Posted tagged ‘Bing’

Quantifying Social Media

July 28, 2012

Everyday more companies and more consumers are joining the social media fray.  What does the increased noise level mean? Can you actually measure whether the investment has any impact on results?

Extent of Company Social Media Today

In June 2012 a two-day conference was held in New York City to share and discuss the State of Social Media. The conference served as a forum to discuss the results of data produced by a survey conducted by Useful Social Media from 650 participating corporations.

71% of the survey respondents said that they were responsible for developing and executing the company social media activity using a team of between 2 and 4 team staff members on a part-time basis.

Not surprisingly, 90% of respondents use Facebook for their company and 89% have a Twitter presence. These two are the unrivalled leaders for companies – and an incredible proportion of

businesses have taken the plunge and set up accounts on these two sites. YouTube and LinkedIn were also popular with 75% acknowledging regular participation. Also, 49% disclosed that they have created and promote their own blog.

Measuring Return On Investment in Social Media

Less than a third of respondents feel that they are accurately measuring the impact of their social media activity, and only 40% of respondents say they measure social media ROI (with only 23% confident they’re getting this measurement correct). Early measurement shows:

1. Activity/Engagement 14%

2. Conversion to leads or sales of those engaged 6 to 7%

3. Development of recommendations or customer testimonials from evangelists 2%

What is Next in Social Media?

The most popular replies from survey respondents about what to expect next year are:

1. 200% more companies will use social media to develop better products

2. A third more companies will offer customer service delivery through social media

3. 95% more companies expect to use social media for market research in determining future offerings.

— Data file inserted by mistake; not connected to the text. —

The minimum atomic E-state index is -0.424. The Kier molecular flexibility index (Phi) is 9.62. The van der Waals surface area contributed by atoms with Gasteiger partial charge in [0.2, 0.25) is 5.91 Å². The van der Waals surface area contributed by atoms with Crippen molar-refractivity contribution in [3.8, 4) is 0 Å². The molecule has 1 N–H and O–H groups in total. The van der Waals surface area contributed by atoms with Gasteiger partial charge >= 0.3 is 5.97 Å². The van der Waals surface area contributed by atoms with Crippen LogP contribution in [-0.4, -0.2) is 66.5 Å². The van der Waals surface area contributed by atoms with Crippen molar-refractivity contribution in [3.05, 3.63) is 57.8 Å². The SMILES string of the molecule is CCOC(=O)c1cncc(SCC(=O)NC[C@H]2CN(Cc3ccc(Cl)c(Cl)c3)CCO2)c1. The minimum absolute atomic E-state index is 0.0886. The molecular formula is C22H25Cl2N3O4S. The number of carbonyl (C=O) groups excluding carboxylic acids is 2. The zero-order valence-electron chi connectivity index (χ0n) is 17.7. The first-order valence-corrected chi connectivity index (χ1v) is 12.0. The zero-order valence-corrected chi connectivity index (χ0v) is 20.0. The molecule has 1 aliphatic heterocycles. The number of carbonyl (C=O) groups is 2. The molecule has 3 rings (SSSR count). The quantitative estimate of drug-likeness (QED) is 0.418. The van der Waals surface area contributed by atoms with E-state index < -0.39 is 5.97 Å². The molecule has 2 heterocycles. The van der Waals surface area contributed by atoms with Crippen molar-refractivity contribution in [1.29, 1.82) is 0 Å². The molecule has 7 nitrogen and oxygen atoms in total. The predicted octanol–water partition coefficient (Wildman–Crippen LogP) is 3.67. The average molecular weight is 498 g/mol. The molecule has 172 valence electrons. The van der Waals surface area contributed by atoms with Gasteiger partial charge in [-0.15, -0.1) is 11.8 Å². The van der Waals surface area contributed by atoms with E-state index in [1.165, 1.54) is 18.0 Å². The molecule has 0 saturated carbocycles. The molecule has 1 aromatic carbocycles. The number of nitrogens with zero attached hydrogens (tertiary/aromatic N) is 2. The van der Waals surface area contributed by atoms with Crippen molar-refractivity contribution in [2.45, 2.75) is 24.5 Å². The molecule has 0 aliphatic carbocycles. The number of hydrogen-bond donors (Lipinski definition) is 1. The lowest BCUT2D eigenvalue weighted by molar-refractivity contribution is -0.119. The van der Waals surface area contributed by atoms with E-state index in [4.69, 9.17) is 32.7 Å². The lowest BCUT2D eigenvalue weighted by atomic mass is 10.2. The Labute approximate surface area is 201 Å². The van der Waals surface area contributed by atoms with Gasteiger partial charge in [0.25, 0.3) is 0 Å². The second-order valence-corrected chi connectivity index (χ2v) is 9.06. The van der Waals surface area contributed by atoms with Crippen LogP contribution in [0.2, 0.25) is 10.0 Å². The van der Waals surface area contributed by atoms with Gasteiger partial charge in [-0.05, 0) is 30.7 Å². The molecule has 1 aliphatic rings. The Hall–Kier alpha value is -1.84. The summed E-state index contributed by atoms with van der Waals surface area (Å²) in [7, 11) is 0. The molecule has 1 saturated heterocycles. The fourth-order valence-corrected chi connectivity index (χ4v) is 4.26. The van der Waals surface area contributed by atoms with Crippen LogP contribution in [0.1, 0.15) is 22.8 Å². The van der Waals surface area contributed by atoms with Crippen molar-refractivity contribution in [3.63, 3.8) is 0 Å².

What would participants like to be able to measure in the future? The answer is activity, growth in followers, increase in web traffic, translation to leads, and conversion to sales.


You can download a free copy of the full survey report @


Create A Customer Loyalty Program

April 9, 2012

The objective of any loyalty program is to establish long-term relationships with your customers so that they are motivated to continue to buy from you. According to marketing firm, Colloquy’s loyalty census released last year, membership in U.S. customer-loyalty programs has reached 1.8 billion, up from 1.3 billion in 2007. The census showed that the average U.S. household has signed up for 14.1 loyalty programs, but only participates in 6.2 of them.

One of the more successful loyalty programs is the Emerald Aisle, National’s fast lane for frequent renters that not only gets them from plane to car faster than most competitors can call up their rental agreement, but also gives renters their pick of any car on the lot once they arrive. National’s special service is not only free, but available in 56 cities. The “reward” program earns a loyal customer one credit for each rental, with seven credits earning a free-car day — but the VIP speed-through service is what motivates return customers.


Budget Your Social Media Time

March 30, 2012

Are you spending too much of your time on social media?

I am amazed at the people I know that constantly send or post messages during times that they are working as full-time employees. Surely, this a form of Russian roulette that will likely end at some point when their employer decides that their distraction with a social media obsession is interfering with achieving company objectives.

As a freelance Copywriter and Marketing Strategist, my income is directly determined by the percentage of client billable hours. At the end of the week I don’t want to feel like the attorney who can’t figure out where ten hours of my time went.


Is Brand Advertising Dead?

March 18, 2012

Is Brand Advertising Dead?

The most dramatic shift that is changing how we all do business is the rise of accessible information.

Only twenty years ago, our access to information was bounded by the books we owned, the TV shows we watched, and the newspapers we read. Today, because of the web, we’re seeing an exponential increase in the amount of information that we have access to.